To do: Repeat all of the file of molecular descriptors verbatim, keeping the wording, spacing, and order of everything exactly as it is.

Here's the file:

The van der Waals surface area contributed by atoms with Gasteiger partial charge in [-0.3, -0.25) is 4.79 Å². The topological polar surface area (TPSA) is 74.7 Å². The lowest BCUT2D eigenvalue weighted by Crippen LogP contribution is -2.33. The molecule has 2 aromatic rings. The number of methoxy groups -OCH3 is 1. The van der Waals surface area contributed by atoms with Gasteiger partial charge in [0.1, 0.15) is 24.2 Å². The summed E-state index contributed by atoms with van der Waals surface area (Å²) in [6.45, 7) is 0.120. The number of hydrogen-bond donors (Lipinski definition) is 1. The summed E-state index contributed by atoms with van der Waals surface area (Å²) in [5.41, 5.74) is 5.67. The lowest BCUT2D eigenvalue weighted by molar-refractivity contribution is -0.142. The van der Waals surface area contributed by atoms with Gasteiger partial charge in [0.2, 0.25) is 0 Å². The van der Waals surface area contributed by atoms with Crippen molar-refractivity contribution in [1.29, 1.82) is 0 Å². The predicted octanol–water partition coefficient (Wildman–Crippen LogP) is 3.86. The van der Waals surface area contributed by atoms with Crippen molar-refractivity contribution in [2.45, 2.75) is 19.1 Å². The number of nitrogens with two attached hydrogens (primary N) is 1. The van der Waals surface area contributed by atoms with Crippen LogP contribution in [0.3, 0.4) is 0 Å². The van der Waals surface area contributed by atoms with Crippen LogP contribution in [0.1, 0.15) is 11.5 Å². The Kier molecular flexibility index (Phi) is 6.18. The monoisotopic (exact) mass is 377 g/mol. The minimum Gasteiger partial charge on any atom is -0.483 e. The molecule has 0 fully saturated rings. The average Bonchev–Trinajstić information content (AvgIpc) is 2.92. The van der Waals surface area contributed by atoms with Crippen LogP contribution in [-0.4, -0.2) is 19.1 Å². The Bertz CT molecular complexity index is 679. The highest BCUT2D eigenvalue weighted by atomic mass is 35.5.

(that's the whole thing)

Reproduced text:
The van der Waals surface area contributed by atoms with Gasteiger partial charge in [-0.3, -0.25) is 4.79 Å². The topological polar surface area (TPSA) is 74.7 Å². The lowest BCUT2D eigenvalue weighted by Crippen LogP contribution is -2.33. The molecule has 2 aromatic rings. The number of methoxy groups -OCH3 is 1. The van der Waals surface area contributed by atoms with Gasteiger partial charge in [0.1, 0.15) is 24.2 Å². The summed E-state index contributed by atoms with van der Waals surface area (Å²) in [6.45, 7) is 0.120. The number of hydrogen-bond donors (Lipinski definition) is 1. The summed E-state index contributed by atoms with van der Waals surface area (Å²) in [5.41, 5.74) is 5.67. The lowest BCUT2D eigenvalue weighted by molar-refractivity contribution is -0.142. The van der Waals surface area contributed by atoms with Gasteiger partial charge in [0.2, 0.25) is 0 Å². The van der Waals surface area contributed by atoms with Crippen molar-refractivity contribution in [1.29, 1.82) is 0 Å². The predicted octanol–water partition coefficient (Wildman–Crippen LogP) is 3.86. The van der Waals surface area contributed by atoms with Crippen molar-refractivity contribution in [2.45, 2.75) is 19.1 Å². The number of nitrogens with two attached hydrogens (primary N) is 1. The van der Waals surface area contributed by atoms with Crippen LogP contribution in [0.3, 0.4) is 0 Å². The van der Waals surface area contributed by atoms with Crippen LogP contribution in [0.1, 0.15) is 11.5 Å². The Kier molecular flexibility index (Phi) is 6.18. The monoisotopic (exact) mass is 377 g/mol. The minimum Gasteiger partial charge on any atom is -0.483 e. The molecule has 0 fully saturated rings. The average Bonchev–Trinajstić information content (AvgIpc) is 2.92. The van der Waals surface area contributed by atoms with Crippen LogP contribution in [-0.4, -0.2) is 19.1 Å². The Bertz CT molecular complexity index is 679. The highest BCUT2D eigenvalue weighted by atomic mass is 35.5.